Last year, I visited Laos for the first time. Basing myself in the UNESCO city of Luang Prabang, I toured the city's temples, palaces, markets and French-colonial architecture; I took a cruise along the Mekong River and explored the famous Pak Ou Caves; and I spent a day walking with elephants and learning about their conservation at Mandalao Sanctuary.
Laos is the sort of country that stays with you long after you return home, and I've been hankering to go back ever since.
Although I've still got several big attractions to tick off – places like Vientiane, Vang Vieng and The Plain of Jars – I'm keen to seek out some of the country's lesser-known secrets, learn more about its history, and delve deeper into local life. Here's my plan for a return trip:
My plan for a return trip to Laos
With its dense forests and karst mountains, this central province is packed with wildlife that includes elephants, gibbons and the colourful Douc Langur monkey, as well as species like the Giant Muntjac and rare Saola that were unknown to scientists until the 1990s. Today, it's also home to the largest hydropower project in Laos, so I'm eager to visit now and learn what impact the dam will have on Khammouane's future.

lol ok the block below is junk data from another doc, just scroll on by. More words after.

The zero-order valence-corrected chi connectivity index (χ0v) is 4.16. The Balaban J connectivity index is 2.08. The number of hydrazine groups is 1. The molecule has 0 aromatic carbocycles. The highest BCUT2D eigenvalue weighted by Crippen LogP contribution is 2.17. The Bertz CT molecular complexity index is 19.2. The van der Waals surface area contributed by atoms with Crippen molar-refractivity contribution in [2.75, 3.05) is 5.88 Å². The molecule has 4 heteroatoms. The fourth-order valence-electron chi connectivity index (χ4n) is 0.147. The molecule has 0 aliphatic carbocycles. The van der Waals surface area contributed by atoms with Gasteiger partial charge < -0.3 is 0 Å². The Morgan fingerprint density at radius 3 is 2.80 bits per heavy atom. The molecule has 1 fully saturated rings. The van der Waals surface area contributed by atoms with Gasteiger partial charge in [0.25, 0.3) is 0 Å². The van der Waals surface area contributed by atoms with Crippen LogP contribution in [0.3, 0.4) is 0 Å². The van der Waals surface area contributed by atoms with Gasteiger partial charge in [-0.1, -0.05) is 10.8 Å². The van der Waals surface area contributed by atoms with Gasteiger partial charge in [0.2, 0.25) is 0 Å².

Around 40% of Khammouane is conserved by three interconnected National Protected Areas (NPA). One of these – the Nakai Nam Theun NPA – is said to be one of the world's most biologically important zones, while the harder-to-reach Hin Namno NPA is known for its dramatic limestone escarpments. I'd love to experience these NPAs on an eco-tourism trekking trip.
Caves are another big attraction in Khammouane. One that I'm particularly excited to experience is Kong Lor cave in Nakai Nam Teun NPA. Set within Hinboun Mountain, you can take a longtail boat trip through the cave's 7.5km natural tunnel and glide beneath its 100-metre-high limestone ceiling.
Ho Chi Minh Trail
In Laos' far east, the former Ho Chi Minh Trail played a poignant role in the country's history. During the Vietnam War (1964 -1973), a supply route was carved through the jungle on the Laos/Vietnam border, creating a 9,940-mile network of footpaths, dirt roads and waterways that carried people and materials from North to South Vietnam. US bombs were dropped here every seven minutes, and Laos became caught in the most intense bombing campaign in history. More than two million tons of bombs landed in Laos – that's one ton for every Laotian woman, man and child.
Today, most people associate the Ho Chi Minh Trail with Vietnam, where the trail's main route has become a National Highway and a major tourist attraction. In contrast, Laos' section of the trail is remote, undeveloped and well off the tourist track.
Experiencing part of this trail would give a stirring insight to the country's past, and reveal how legacies of the war still affect life in Laos today: unexploded bombs and landmines riddle the area, and charities like the Mine Advisory Group (MAG) carry out vital work clearing unexploded ordinance.